Get ready for Tamboli’s Pasta & Pizza restaurant, which is slated to open in September in the old Fuel Cafe at 1761 Madison.
Owner Miles Tamoboli, 30, says the menu will include a few items, which will be done well. Instead of many pizzas, he plans to do three or four of them, including his chicken parmesan pizza. He also will make lasagna and other entrees by hand. That includes the pasta. And he’ll use locally produced, locally sustained ingredients.
For the past year, Tamboli has been working upstairs making his homemade pasta, which he sells at the Memphis Farmers Market. Now he’ll be moving downstairs, where Eric Proveaux’s” Fuel Cafe operated until it closed last December.
“I bought everything that’s in here from Fuel Cafe,” Tamboli says. “A lot of stuff needs a little love.”
He began making pasta upstairs because he “needed a certified kitchen to make pasta to sell at the Farmers Market.”
But, he says, “I never seriously considered opening a restaurant.”
After Fuel closed, Tamboli did an Italian-themed popup farm-to-table dinner for friends and family. That gave him the idea to open a restaurant along the same lines. “That did it for me,” he says.
He wants to open a restaurant where family and friends “can have a great time.”
The food will be “locally sourced and locally sustained. Everything made in house - sauces, cheese, bread. We’re not trying to do everything. We’re trying to do a few simple things as well as they can be done.”
Tamboli wants everything to be simple “without creating a dining experience that’s exclusive to some people. It’s for everyone. Everybody will enjoy eating here.”
The entrees will include his popular lasagna. “The lasagna is done as well as I can produce it. The best way that I know how to do it that’s good for everyone.”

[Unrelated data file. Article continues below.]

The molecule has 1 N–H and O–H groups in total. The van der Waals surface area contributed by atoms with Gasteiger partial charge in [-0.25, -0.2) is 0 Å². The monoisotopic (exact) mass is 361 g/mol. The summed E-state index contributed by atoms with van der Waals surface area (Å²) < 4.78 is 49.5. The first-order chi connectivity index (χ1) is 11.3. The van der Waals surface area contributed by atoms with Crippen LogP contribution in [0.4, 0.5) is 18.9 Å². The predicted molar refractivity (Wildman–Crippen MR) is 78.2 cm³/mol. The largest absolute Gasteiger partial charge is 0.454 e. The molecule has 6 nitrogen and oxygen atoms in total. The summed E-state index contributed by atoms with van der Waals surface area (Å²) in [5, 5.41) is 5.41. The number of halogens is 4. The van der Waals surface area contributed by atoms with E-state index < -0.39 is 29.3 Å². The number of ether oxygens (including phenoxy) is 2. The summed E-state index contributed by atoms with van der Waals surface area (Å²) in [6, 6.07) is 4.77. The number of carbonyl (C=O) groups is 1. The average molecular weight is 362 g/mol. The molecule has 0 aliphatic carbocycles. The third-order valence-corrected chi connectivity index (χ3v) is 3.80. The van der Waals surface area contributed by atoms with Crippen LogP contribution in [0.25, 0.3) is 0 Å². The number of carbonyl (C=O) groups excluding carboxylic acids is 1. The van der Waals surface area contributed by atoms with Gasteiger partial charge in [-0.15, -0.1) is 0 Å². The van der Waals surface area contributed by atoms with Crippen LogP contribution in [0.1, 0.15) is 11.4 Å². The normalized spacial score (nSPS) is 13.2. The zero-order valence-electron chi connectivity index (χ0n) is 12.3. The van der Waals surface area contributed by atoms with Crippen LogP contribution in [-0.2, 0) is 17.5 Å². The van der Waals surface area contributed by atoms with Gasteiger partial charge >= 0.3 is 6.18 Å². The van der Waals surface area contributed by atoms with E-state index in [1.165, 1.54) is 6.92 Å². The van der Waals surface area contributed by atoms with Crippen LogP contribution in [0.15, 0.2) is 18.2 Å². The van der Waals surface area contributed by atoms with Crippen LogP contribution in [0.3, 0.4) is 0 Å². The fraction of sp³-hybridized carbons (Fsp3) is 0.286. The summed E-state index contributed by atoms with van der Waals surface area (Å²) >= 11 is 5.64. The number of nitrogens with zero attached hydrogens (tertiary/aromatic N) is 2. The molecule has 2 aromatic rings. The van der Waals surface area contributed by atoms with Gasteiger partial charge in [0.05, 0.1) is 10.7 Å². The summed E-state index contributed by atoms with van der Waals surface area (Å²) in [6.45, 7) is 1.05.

The pizzas will be three or four of his best pizzas. “I made pizzas all the way through college on and off in restaurants in Portland, Oregon and Lake Tahoe.”
Customers also will get a choice of three or four pastas, including his casarecce pasta with basil pesto.
And, Tamboli says he’ll feature “a lot of rotating specials based on what’s in season here right now.”
The food he will be “like Italian soul food. It’s comfort food. And it’s good.”
The wine list will be specially selected and not extensive. “A few house wines. Some reds, whites, something bubbly, and rose. I picked wines I know are good. Simple and straightforward and good. Like everything else on the menu.”
Tamboli will be general manager and president of the restaurant. He’ll be in front of the house and in the kitchen, but he will hire a chef. Cooking will be “collaborative,” he says.
As for being in front of the house, he says, “I love being around people enjoying the food.”
Tamboli built the lattice work on front of the patio. Customers in the glass-enclosed patio will be able to view the kitchen and see what’s going on. “It’ll make a nice show if you eat on the patio.”
But, because of the lattice, they won’t be on the patio “looking at cars.”
Tamboli already has some 40 types of plants in front of the restaurant.
The rotating artwork on the walls will include work by his dad, Roy Tamboli, and his stepmother, Carol Buchman.
Tamboli hasn’t come up with a color scheme, but he knows the ceilings will be painted “light robin’s eggs turquoise color. Sky color.”
Upstairs still will be used for pasta and dough making and other prep work. Tamboli will continue to sell his pasta at Memphis Farmers Market.
And, he says, the bathrooms will be updated. Now, he says, they “look like a gas station from 1922.”
Tamboli’s Pasta & Pizza will be open for dinner, but “lunch is coming soon.”